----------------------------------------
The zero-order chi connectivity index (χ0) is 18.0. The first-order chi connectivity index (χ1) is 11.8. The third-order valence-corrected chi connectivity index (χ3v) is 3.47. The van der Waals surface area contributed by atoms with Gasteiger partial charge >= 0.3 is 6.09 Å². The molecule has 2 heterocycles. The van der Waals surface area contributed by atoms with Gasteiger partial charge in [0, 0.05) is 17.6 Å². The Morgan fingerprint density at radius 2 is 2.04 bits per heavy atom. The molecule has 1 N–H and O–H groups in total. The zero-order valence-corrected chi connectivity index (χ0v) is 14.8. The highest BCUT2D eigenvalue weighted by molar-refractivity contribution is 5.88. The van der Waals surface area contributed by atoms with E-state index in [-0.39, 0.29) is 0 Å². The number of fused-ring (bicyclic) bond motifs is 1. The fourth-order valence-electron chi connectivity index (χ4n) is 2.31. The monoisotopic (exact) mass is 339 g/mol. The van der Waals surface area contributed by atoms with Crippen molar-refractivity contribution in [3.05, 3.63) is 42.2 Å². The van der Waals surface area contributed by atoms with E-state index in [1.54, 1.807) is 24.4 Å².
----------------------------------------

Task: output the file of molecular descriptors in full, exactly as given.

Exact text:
The zero-order chi connectivity index (χ0) is 18.0. The first-order chi connectivity index (χ1) is 11.8. The third-order valence-corrected chi connectivity index (χ3v) is 3.47. The van der Waals surface area contributed by atoms with Gasteiger partial charge >= 0.3 is 6.09 Å². The molecule has 2 heterocycles. The van der Waals surface area contributed by atoms with Gasteiger partial charge in [0, 0.05) is 17.6 Å². The Morgan fingerprint density at radius 2 is 2.04 bits per heavy atom. The molecule has 1 N–H and O–H groups in total. The zero-order valence-corrected chi connectivity index (χ0v) is 14.8. The highest BCUT2D eigenvalue weighted by molar-refractivity contribution is 5.88. The van der Waals surface area contributed by atoms with E-state index in [-0.39, 0.29) is 0 Å². The number of fused-ring (bicyclic) bond motifs is 1. The fourth-order valence-electron chi connectivity index (χ4n) is 2.31. The monoisotopic (exact) mass is 339 g/mol. The van der Waals surface area contributed by atoms with Crippen molar-refractivity contribution in [3.05, 3.63) is 42.2 Å². The van der Waals surface area contributed by atoms with E-state index in [1.54, 1.807) is 24.4 Å².